I am a Ph.D. Candidate at MIT Sloan in the Information Technologies (IT) group - a subgroup of the Management Science program. I am also a research affiliate at the Stanford University Digital Economy Lab (S-DEL) and the MIT Initiative on the Digital Economy (IDE).

My research focuses on the Future of Work and how information and automation technologies transform society. My main advisers are Erik Brynjolfsson and Sinan Aral. I am applying to academic positions during the 2021-2022 job market cycle.

In my job market paper, I study how information and automation technologies have changed (and will continue to change) the skill compositions of occupations and what those changes imply for the values of skills and other human capital.

Leveraging over 200 million US job postings that were posted on online job platforms over the last decade, I find that low and medium-wage occupations’ skill compositions changed more than those of high-wage ones, implying a ‘double whammy’ for workers in those types of jobs: not only are they at higher risk of displacement through automation, they also need to reskill and learn more new skills in order to stay productive and keep their jobs. In this work I also highlight the importance of using compositional data analysis (CoDA) when working with panel data from platforms or other data in which the number of observations grows significantly over time. Finally, I derive a panel of market, i.e. skill demand-based, returns to skills, which should be useful for other researchers, job seekers, and employers alike.

Relatedly, I’ve studied how exogenous shocks such as the unprecedented Covid-19 pandemic (Brynjolfsson, Chi, Jin, Steffen, Bai (2021)), and digital data breaches (Bana, Brynjolfsson, Jin, Steffen, Wang (2021)) affected firms and their labor, skill, and IT demands. In both projects, a deeper understanding of firms’ specific occupational and skill demands through their job postings contributed to a better understanding of firms’ response and resilience to shocks.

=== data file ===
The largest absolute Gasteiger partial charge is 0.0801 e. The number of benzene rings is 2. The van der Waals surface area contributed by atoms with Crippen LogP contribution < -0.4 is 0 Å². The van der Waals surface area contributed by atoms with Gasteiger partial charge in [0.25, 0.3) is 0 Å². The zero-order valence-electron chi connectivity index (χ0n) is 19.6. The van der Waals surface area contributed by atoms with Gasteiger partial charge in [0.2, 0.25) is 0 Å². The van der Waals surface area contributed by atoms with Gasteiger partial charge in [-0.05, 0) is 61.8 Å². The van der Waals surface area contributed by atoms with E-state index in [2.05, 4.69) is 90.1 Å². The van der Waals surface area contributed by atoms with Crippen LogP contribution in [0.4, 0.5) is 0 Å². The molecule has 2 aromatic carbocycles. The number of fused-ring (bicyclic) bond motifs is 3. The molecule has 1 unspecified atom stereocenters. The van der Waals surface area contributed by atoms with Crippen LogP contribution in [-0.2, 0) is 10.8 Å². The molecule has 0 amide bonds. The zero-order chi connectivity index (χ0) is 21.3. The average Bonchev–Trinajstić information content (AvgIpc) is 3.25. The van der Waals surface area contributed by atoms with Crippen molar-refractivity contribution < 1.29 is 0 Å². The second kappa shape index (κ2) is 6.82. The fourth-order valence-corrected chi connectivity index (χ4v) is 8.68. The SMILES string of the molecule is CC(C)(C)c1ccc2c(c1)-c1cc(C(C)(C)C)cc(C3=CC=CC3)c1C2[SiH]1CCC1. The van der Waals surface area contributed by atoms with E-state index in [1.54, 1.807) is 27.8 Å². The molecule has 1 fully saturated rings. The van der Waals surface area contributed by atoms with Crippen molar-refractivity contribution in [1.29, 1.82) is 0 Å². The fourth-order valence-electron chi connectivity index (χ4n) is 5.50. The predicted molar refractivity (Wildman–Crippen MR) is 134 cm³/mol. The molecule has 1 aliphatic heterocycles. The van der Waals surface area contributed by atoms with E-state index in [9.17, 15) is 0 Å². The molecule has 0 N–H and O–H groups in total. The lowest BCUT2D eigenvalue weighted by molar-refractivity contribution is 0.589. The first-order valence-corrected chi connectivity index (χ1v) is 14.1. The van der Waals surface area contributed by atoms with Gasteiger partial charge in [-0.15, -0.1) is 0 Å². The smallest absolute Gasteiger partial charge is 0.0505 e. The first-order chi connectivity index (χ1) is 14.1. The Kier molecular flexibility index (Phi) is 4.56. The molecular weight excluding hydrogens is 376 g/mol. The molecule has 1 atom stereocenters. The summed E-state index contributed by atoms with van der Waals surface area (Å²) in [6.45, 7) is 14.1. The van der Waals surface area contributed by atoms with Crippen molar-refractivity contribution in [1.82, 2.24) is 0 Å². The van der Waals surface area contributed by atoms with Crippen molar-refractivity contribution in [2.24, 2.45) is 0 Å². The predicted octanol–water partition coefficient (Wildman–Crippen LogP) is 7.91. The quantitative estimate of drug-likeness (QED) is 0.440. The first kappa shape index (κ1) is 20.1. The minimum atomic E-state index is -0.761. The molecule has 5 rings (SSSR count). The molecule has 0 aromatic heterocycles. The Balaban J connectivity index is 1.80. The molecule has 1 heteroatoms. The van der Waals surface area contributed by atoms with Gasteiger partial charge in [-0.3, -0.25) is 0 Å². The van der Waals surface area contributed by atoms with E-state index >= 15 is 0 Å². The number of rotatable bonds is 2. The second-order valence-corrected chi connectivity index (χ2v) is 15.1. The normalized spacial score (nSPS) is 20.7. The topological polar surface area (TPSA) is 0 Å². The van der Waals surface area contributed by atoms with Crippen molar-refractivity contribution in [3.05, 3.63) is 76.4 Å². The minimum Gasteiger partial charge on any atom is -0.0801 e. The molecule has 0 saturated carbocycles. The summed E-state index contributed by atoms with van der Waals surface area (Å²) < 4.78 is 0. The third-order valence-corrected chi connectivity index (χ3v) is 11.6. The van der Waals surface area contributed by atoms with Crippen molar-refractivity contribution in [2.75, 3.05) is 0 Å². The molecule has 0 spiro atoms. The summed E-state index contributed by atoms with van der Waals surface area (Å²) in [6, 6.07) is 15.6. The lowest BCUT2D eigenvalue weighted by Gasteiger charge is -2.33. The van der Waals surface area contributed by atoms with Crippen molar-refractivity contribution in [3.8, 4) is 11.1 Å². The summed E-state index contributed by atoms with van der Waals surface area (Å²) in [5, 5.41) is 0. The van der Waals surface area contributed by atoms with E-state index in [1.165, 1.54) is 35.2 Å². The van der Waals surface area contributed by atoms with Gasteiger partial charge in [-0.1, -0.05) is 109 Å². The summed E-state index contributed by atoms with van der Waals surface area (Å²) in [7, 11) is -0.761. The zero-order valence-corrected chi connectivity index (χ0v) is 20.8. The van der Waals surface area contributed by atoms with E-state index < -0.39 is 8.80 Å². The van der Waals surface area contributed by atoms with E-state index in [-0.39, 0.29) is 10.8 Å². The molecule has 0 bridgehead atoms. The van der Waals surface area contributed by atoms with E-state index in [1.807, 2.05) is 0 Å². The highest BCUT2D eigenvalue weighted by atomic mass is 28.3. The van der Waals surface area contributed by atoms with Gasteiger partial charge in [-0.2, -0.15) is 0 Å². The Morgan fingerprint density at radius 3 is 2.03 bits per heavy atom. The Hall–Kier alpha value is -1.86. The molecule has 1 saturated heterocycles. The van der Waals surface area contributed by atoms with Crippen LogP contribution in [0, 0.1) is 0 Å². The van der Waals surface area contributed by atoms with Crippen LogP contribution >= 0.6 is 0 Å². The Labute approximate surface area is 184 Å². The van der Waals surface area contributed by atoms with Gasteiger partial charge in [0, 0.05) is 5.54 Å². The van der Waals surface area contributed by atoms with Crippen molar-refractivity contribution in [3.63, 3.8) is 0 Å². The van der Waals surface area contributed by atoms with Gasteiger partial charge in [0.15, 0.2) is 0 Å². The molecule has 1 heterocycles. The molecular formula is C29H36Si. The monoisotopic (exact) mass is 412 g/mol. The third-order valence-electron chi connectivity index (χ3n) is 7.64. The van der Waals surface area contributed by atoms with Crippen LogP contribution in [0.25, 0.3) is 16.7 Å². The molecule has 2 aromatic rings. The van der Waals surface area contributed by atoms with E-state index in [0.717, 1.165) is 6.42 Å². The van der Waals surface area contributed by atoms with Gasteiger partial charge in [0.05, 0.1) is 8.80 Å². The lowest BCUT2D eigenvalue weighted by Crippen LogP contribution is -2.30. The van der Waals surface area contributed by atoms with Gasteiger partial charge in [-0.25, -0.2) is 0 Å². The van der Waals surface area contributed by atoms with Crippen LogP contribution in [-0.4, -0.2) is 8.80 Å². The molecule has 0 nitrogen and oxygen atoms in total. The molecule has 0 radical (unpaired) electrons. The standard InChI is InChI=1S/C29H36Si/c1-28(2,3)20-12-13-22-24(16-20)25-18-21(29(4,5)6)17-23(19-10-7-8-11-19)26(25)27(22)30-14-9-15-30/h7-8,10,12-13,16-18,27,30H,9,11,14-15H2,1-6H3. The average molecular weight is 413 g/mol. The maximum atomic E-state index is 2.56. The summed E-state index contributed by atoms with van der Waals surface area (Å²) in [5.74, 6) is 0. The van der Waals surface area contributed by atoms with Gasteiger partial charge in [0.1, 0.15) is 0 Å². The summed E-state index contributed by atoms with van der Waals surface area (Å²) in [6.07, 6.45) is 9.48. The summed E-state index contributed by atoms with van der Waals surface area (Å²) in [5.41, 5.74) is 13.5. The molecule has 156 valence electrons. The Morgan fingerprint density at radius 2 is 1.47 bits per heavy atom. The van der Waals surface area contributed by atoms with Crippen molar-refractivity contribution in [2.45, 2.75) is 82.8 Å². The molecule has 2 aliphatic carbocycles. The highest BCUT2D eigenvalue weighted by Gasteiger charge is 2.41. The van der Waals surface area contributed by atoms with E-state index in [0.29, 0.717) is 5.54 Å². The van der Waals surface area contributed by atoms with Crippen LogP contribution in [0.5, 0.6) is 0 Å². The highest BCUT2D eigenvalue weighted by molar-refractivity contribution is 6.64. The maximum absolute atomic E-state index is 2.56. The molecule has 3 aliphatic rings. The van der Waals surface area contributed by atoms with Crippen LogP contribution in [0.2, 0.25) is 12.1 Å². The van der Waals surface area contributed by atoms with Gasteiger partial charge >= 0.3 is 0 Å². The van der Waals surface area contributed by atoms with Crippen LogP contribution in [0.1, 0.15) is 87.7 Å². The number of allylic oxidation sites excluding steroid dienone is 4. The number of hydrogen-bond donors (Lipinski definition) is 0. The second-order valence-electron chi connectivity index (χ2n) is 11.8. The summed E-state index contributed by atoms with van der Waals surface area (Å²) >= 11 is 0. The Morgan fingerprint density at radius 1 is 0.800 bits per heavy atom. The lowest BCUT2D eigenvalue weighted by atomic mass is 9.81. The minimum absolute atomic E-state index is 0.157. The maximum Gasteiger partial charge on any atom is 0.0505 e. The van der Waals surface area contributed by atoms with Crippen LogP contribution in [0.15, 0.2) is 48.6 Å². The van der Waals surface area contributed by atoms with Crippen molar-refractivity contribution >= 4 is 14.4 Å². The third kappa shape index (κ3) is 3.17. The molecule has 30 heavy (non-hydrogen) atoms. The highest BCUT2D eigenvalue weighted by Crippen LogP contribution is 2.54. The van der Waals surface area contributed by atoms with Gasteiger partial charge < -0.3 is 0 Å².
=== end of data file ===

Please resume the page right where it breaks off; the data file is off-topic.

I’ve also used modern Machine Learning and NLP tools on the raw text of job postings to study the language of jobs to help job providers (and seekers) write (and apply to) better and more suitable job postings and thereby improve the labor market matching efficiency. Specifically, for our working paper ‘Job2Vec: Learning a Representation of Jobs’ (an early version is available upon request), Sarah Bana, Erik Brynjolfsson, Daniel Rock, and I use contextual embeddings from BERT to encode job postings and predict their occupational labels. While our test accuracy of over 60% is impressive (considering it’s a multilabel classification problem with nearly 1000 distinct occupational labels), the main scholarly insights come from (i) the models’ softmax layer, as we can use its probability distributions to identify job (dis)similarity and specialization and (ii) text injection experiments in which we alter the job posting texts in predefined manners, such as translocating job postings to other cities or additing additional skill demands or remote-work opportunities.

In 2018, I was also a Data Science Intern in LinkedIn’s Economic Graph team in San Francisco. In ongoing work with them I study how workers’ career paths and transitions have changed over time. In a future project I plan on using M&A’s to further study career paths, network connections, and homophily between workers of the acquiring and target firms.

Before joining MIT in 2016 I was an RA for two years for Susan Athey and Markus Mobius at the Microsoft Research (MSR) New England Lab and helped on the Google News and Indonesia Immunization papers among other projects.

Besides research, I also enjoy teaching. I have received the MIT Kaufman Teaching Certificate and have been a TA for the MIT Sloan Analytics (A-)Lab for several years. I believe that the class’ concept of matching students with firms to help these firms use their data to answer real business poblems is a win-win, and I’ve found my work in matching and mentoring students as well as meeting with companies to refine their project proposals extremely rewarding. I have also TA’d Erik’s Ph.D. Seminar on the Economics of Information Technologies, as well as several Executive MBA classes, including the Global Organizations (GO-)Lab. Finally, for the past 3 years, I have coorganized Erik’s Digital Economy Lunch Seminars at the MIT IDE and Stanford S-DEL.

Finally, I’m an avid runner and pasta maker, a mediocre Squash and Guitar player, and an enthusiast webscraping and MTG nerd.

Always happy to chat about research so please don’t hesitate to reach out!